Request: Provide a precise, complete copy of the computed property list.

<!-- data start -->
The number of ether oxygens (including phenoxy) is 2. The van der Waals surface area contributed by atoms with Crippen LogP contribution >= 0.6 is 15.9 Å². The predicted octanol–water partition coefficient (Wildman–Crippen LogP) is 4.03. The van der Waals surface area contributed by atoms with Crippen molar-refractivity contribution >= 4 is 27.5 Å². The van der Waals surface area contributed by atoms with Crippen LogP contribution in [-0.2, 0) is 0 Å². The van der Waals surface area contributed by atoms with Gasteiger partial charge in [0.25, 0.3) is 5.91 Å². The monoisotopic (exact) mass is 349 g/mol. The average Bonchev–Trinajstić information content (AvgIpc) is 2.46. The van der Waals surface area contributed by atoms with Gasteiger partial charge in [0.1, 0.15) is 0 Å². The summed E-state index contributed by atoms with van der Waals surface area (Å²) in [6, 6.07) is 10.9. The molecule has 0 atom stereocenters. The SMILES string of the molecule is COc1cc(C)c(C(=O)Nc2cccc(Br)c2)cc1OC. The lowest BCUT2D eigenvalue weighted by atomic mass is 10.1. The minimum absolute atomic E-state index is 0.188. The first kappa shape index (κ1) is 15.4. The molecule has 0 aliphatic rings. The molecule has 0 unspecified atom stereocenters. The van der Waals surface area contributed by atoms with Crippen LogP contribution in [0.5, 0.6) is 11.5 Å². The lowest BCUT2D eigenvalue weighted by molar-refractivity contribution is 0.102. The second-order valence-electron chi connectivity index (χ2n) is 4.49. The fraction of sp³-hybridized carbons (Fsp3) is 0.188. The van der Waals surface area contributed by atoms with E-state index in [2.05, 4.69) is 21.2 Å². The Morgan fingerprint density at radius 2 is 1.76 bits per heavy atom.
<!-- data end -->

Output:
The number of ether oxygens (including phenoxy) is 2. The van der Waals surface area contributed by atoms with Crippen LogP contribution >= 0.6 is 15.9 Å². The predicted octanol–water partition coefficient (Wildman–Crippen LogP) is 4.03. The van der Waals surface area contributed by atoms with Crippen molar-refractivity contribution >= 4 is 27.5 Å². The van der Waals surface area contributed by atoms with Crippen LogP contribution in [-0.2, 0) is 0 Å². The van der Waals surface area contributed by atoms with Gasteiger partial charge in [0.25, 0.3) is 5.91 Å². The monoisotopic (exact) mass is 349 g/mol. The average Bonchev–Trinajstić information content (AvgIpc) is 2.46. The van der Waals surface area contributed by atoms with Gasteiger partial charge in [0.1, 0.15) is 0 Å². The summed E-state index contributed by atoms with van der Waals surface area (Å²) in [6, 6.07) is 10.9. The molecule has 0 atom stereocenters. The SMILES string of the molecule is COc1cc(C)c(C(=O)Nc2cccc(Br)c2)cc1OC. The lowest BCUT2D eigenvalue weighted by atomic mass is 10.1. The minimum absolute atomic E-state index is 0.188. The first kappa shape index (κ1) is 15.4. The molecule has 0 aliphatic rings. The molecule has 0 unspecified atom stereocenters. The van der Waals surface area contributed by atoms with Crippen LogP contribution in [0.5, 0.6) is 11.5 Å². The lowest BCUT2D eigenvalue weighted by molar-refractivity contribution is 0.102. The second-order valence-electron chi connectivity index (χ2n) is 4.49. The fraction of sp³-hybridized carbons (Fsp3) is 0.188. The van der Waals surface area contributed by atoms with E-state index in [2.05, 4.69) is 21.2 Å². The Morgan fingerprint density at radius 2 is 1.76 bits per heavy atom.